In the early 1990s, two very different retro-themed concept cars hit the show circuit barely 12 months apart from each other. Both reached production nearly unchanged. One went on to spawn a styling revolution that sold millions of cars over the next two decades, while the other became a punchline that has only recently gained appreciation with enthusiasts and collectors alike.
The Volkswagen Concept One is the egg-shaped face that launched the tidal wave of neoclassic design, boomeranging from a California studio to German boardrooms across the ocean, and then back again to American dealerships where it kickstarted the industry's decade-long fascination with nostalgia. Not only did it birth more than 1.2 million New Beetles into the world, but its success also inspired sales stars like the Chrysler PT Cruiser, the reborn Mini Cooper and the S197 generation Ford Mustang—alongside equally ambitious but less popular takes including the Chevrolet SSR and HHR, the Fiat 500, and the final Ford Thunderbird model.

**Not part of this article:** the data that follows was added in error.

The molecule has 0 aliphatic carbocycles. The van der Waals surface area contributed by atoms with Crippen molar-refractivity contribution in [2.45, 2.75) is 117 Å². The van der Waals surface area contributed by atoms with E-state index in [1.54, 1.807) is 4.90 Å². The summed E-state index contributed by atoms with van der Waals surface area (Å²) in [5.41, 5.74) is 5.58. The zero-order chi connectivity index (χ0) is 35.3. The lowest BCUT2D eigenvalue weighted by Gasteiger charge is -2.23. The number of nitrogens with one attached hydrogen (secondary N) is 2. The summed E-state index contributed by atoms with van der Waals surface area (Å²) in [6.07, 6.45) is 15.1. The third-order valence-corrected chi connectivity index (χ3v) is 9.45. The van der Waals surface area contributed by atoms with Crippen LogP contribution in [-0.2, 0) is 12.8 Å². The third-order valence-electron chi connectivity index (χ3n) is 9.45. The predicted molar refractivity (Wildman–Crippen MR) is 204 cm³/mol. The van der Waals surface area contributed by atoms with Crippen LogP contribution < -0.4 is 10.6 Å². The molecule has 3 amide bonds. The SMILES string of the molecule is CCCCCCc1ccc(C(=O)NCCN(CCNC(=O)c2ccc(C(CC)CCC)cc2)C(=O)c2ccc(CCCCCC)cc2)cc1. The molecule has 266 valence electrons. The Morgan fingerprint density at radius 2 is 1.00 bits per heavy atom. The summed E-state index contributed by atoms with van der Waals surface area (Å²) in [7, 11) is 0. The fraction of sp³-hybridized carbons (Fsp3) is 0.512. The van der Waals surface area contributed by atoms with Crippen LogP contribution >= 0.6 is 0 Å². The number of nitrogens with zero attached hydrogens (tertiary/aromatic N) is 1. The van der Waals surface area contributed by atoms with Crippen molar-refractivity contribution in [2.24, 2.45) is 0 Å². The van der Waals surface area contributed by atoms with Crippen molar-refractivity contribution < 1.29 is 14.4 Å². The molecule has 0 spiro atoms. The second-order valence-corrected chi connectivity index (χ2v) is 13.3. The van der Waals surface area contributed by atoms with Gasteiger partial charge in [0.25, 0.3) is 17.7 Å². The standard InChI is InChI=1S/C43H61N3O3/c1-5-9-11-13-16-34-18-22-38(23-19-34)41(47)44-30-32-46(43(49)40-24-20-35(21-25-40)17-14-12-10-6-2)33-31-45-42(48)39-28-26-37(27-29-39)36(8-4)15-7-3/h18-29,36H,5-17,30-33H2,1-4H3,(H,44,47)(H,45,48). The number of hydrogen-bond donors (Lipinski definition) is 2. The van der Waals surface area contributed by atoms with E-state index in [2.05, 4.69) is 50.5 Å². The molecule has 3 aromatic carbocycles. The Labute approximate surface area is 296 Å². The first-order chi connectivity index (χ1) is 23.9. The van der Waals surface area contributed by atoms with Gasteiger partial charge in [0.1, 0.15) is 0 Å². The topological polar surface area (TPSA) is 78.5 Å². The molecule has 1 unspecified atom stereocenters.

(Editor's note: It's easy to dismiss concept cars as marketing gimmicks and dead-end design exercises. But every once in a while, a company gives away the secret to its future without anyone noticing. With ever-grander promises about electrification, autonomy and material advances being made by today's concepts, I thought it'd be useful to take a look through the archives to see how and when the major engineering and design trends that define the present were actually seeded. This recurring column by the great Ben Hunting is called The Most Important Concept Cars You Forgot All About, and its aim is to give you the tools to understand what's really coming next. -- KC)